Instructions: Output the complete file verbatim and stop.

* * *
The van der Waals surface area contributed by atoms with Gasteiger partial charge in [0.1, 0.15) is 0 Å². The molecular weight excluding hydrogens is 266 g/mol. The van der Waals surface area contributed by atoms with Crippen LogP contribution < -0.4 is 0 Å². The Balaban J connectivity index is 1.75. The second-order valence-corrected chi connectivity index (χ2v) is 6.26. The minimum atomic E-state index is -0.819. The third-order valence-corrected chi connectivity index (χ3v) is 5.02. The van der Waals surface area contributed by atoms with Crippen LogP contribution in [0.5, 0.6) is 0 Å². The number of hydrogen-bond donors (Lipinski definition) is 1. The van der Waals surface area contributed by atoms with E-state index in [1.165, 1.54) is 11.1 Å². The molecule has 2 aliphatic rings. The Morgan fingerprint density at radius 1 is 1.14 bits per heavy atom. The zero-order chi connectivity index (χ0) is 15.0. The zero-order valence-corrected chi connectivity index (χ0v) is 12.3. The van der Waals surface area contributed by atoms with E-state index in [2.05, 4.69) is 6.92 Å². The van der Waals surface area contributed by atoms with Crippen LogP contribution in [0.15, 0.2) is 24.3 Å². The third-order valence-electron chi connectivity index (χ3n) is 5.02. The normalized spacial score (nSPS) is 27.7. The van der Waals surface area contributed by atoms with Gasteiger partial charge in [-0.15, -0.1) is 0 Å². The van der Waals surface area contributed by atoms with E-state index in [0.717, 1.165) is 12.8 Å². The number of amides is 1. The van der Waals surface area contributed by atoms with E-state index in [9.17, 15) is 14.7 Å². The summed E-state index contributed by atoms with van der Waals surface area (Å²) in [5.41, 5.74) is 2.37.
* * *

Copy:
The van der Waals surface area contributed by atoms with Gasteiger partial charge in [0.1, 0.15) is 0 Å². The molecular weight excluding hydrogens is 266 g/mol. The van der Waals surface area contributed by atoms with Crippen LogP contribution < -0.4 is 0 Å². The Balaban J connectivity index is 1.75. The second-order valence-corrected chi connectivity index (χ2v) is 6.26. The minimum atomic E-state index is -0.819. The third-order valence-corrected chi connectivity index (χ3v) is 5.02. The van der Waals surface area contributed by atoms with Crippen LogP contribution in [0.5, 0.6) is 0 Å². The number of hydrogen-bond donors (Lipinski definition) is 1. The van der Waals surface area contributed by atoms with E-state index in [1.165, 1.54) is 11.1 Å². The molecule has 2 aliphatic rings. The Morgan fingerprint density at radius 1 is 1.14 bits per heavy atom. The zero-order chi connectivity index (χ0) is 15.0. The zero-order valence-corrected chi connectivity index (χ0v) is 12.3. The van der Waals surface area contributed by atoms with E-state index in [2.05, 4.69) is 6.92 Å². The van der Waals surface area contributed by atoms with Crippen LogP contribution in [0.15, 0.2) is 24.3 Å². The third-order valence-electron chi connectivity index (χ3n) is 5.02. The normalized spacial score (nSPS) is 27.7. The van der Waals surface area contributed by atoms with Gasteiger partial charge in [-0.15, -0.1) is 0 Å². The van der Waals surface area contributed by atoms with E-state index in [0.717, 1.165) is 12.8 Å². The number of amides is 1. The van der Waals surface area contributed by atoms with E-state index in [9.17, 15) is 14.7 Å². The summed E-state index contributed by atoms with van der Waals surface area (Å²) in [5.41, 5.74) is 2.37.